Aimed at helping cut carbon emissions, the UK has proposed new planning rules that will allow home owners, offices, schools, stadiums and railway stations to install solar panels without planning permissions, reports the Telegraph. Councils will also be able to install charging stations for electric cars in public parking lots without filling out forms, according to the newspaper.
Planning rules for other renewable sources will also ease but with a few restrictions. For example, biomass boilers, water source heat pumps and wind farm projects will be allowed but only if they meet limits on size, noise levels and visual impact, reports the Telegraph.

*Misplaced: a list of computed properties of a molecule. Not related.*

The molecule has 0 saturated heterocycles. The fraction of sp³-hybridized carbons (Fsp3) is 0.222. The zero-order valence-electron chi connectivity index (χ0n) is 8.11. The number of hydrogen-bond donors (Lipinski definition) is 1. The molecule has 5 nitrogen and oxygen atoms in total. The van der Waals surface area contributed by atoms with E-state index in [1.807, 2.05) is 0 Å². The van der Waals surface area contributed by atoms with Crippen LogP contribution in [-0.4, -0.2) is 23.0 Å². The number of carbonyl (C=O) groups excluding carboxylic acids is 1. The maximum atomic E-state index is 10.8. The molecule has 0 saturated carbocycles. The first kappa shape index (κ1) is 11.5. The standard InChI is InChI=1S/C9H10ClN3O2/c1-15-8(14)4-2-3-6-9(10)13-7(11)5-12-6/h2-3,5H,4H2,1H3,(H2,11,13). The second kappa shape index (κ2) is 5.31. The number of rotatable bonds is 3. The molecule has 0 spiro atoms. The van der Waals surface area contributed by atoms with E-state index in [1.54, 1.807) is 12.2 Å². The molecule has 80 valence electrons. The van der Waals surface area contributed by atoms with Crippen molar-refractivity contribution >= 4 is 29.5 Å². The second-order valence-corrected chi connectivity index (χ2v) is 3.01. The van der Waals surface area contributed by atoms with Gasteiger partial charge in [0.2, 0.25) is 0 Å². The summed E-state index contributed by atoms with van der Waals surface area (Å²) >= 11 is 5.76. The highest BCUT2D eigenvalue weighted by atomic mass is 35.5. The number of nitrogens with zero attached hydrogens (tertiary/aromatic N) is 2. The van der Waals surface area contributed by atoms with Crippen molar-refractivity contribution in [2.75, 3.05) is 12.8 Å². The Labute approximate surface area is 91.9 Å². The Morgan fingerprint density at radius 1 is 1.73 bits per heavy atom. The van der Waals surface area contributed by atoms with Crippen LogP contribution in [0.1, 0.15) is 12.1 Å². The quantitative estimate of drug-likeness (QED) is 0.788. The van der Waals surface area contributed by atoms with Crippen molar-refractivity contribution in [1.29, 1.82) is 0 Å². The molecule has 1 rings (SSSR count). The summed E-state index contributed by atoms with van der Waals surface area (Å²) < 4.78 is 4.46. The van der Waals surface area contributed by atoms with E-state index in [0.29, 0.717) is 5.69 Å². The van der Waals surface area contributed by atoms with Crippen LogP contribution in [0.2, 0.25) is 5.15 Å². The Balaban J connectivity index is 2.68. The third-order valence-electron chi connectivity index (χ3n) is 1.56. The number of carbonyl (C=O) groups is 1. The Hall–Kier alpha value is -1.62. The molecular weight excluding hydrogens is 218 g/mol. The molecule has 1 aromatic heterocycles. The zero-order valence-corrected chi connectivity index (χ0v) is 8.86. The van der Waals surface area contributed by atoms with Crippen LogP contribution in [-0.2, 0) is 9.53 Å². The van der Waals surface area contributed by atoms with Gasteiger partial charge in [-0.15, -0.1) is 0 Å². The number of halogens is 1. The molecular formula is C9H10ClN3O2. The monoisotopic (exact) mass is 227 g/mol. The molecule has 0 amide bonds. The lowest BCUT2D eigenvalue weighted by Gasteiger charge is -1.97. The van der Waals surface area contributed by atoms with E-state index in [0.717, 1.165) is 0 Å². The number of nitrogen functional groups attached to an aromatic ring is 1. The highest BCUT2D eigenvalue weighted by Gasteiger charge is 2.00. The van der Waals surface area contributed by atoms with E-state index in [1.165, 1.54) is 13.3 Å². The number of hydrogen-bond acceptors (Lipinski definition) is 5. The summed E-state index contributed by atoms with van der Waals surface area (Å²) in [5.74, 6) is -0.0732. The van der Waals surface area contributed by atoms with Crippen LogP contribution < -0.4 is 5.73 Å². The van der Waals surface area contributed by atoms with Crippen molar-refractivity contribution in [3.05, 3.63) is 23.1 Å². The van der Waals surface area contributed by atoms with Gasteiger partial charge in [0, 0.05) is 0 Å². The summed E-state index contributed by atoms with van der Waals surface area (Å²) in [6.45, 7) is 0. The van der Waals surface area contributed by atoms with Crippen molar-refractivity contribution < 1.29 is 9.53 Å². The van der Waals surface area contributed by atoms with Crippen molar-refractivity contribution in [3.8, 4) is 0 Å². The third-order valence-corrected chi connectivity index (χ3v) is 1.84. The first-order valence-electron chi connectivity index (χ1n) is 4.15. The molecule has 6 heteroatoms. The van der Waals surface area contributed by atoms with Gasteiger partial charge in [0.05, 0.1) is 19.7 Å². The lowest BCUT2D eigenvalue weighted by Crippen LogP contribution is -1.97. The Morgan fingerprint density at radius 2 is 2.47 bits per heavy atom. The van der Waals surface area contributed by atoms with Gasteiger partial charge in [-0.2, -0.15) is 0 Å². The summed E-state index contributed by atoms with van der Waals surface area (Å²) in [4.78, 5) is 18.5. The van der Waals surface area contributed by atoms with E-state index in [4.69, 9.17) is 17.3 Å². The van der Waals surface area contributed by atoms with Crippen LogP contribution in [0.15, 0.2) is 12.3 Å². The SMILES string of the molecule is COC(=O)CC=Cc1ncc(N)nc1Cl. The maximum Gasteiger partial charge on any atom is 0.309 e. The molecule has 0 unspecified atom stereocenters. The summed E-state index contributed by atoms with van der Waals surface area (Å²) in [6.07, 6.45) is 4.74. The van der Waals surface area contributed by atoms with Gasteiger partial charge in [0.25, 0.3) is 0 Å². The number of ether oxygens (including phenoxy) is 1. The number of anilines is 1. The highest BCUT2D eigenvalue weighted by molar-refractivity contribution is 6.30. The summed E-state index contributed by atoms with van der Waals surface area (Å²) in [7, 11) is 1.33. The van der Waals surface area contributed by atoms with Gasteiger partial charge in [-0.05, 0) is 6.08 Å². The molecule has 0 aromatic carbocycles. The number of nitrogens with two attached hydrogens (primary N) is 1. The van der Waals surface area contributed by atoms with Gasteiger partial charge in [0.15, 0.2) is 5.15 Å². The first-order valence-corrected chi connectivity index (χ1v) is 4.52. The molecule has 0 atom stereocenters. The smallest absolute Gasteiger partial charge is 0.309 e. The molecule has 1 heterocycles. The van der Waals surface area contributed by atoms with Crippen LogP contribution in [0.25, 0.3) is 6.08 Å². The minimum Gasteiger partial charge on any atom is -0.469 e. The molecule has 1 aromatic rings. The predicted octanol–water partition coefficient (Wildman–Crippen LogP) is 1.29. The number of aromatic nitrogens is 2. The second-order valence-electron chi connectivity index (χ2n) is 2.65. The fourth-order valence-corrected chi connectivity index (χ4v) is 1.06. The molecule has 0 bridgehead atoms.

New research shows that biomass is increasing in popularity in the UK as it pursues its 20 percent renewables target by 2020.
The planning proposals published by the Department for Communities and Local Government will allow wind turbines of up to 15 feet to be installed on industrial estates or on farmland without planning permission, according to the newspaper.
Currently households that want to install solar panels or wind turbines have to apply for planning permission with their local authority, despite earlier reforms of planning laws in 2008 (PDF) that were designed to make “microgeneration” installations easier, reports the Guardian.
While many welcome the overhaul, some like Paul Miner, of the Campaign to Protect Rural England, have raised concerns over the siting of wind turbines. He told the Telegraph that he would want local authorities to have the power to control siting and the design of small wind turbines to ensure minimal impact on the landscape.
The proposal is now under a three-month consultation.